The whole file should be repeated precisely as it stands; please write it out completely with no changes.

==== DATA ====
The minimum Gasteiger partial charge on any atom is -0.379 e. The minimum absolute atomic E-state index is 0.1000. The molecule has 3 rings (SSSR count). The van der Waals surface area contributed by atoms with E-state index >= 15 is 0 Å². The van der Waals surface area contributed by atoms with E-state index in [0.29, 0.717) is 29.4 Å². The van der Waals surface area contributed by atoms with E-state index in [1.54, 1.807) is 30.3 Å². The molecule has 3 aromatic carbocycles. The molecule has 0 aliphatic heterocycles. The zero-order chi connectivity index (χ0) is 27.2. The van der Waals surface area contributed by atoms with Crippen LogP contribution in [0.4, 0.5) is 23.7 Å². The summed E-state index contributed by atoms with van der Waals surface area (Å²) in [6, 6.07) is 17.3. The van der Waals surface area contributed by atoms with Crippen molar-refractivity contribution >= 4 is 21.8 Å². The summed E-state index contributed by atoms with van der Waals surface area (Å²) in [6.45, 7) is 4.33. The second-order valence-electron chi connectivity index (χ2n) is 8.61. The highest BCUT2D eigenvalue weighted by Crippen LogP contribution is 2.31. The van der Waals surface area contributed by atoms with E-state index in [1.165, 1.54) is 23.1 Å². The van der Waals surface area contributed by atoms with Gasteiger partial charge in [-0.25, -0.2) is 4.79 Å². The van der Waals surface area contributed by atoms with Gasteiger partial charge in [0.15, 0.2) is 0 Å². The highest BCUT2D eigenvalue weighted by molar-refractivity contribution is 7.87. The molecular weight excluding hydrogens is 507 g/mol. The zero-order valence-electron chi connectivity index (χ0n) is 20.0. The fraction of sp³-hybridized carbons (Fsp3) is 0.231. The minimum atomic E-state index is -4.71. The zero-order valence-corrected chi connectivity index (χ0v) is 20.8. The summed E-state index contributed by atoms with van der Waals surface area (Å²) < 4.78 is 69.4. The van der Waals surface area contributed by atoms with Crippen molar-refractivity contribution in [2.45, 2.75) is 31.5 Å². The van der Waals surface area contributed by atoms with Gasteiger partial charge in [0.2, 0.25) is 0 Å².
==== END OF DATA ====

The minimum Gasteiger partial charge on any atom is -0.379 e. The minimum absolute atomic E-state index is 0.1000. The molecule has 3 rings (SSSR count). The van der Waals surface area contributed by atoms with E-state index >= 15 is 0 Å². The van der Waals surface area contributed by atoms with E-state index in [0.29, 0.717) is 29.4 Å². The van der Waals surface area contributed by atoms with E-state index in [1.54, 1.807) is 30.3 Å². The molecule has 3 aromatic carbocycles. The molecule has 0 aliphatic heterocycles. The zero-order chi connectivity index (χ0) is 27.2. The van der Waals surface area contributed by atoms with Crippen LogP contribution in [0.4, 0.5) is 23.7 Å². The summed E-state index contributed by atoms with van der Waals surface area (Å²) in [6, 6.07) is 17.3. The van der Waals surface area contributed by atoms with Crippen molar-refractivity contribution >= 4 is 21.8 Å². The summed E-state index contributed by atoms with van der Waals surface area (Å²) in [6.45, 7) is 4.33. The second-order valence-electron chi connectivity index (χ2n) is 8.61. The highest BCUT2D eigenvalue weighted by Crippen LogP contribution is 2.31. The van der Waals surface area contributed by atoms with E-state index in [1.165, 1.54) is 23.1 Å². The van der Waals surface area contributed by atoms with Gasteiger partial charge in [-0.25, -0.2) is 4.79 Å². The van der Waals surface area contributed by atoms with Gasteiger partial charge in [0.15, 0.2) is 0 Å². The highest BCUT2D eigenvalue weighted by molar-refractivity contribution is 7.87. The molecular weight excluding hydrogens is 507 g/mol. The zero-order valence-electron chi connectivity index (χ0n) is 20.0. The fraction of sp³-hybridized carbons (Fsp3) is 0.231. The minimum atomic E-state index is -4.71. The zero-order valence-corrected chi connectivity index (χ0v) is 20.8. The summed E-state index contributed by atoms with van der Waals surface area (Å²) < 4.78 is 69.4. The van der Waals surface area contributed by atoms with Crippen molar-refractivity contribution in [2.45, 2.75) is 31.5 Å². The van der Waals surface area contributed by atoms with Gasteiger partial charge in [0.2, 0.25) is 0 Å².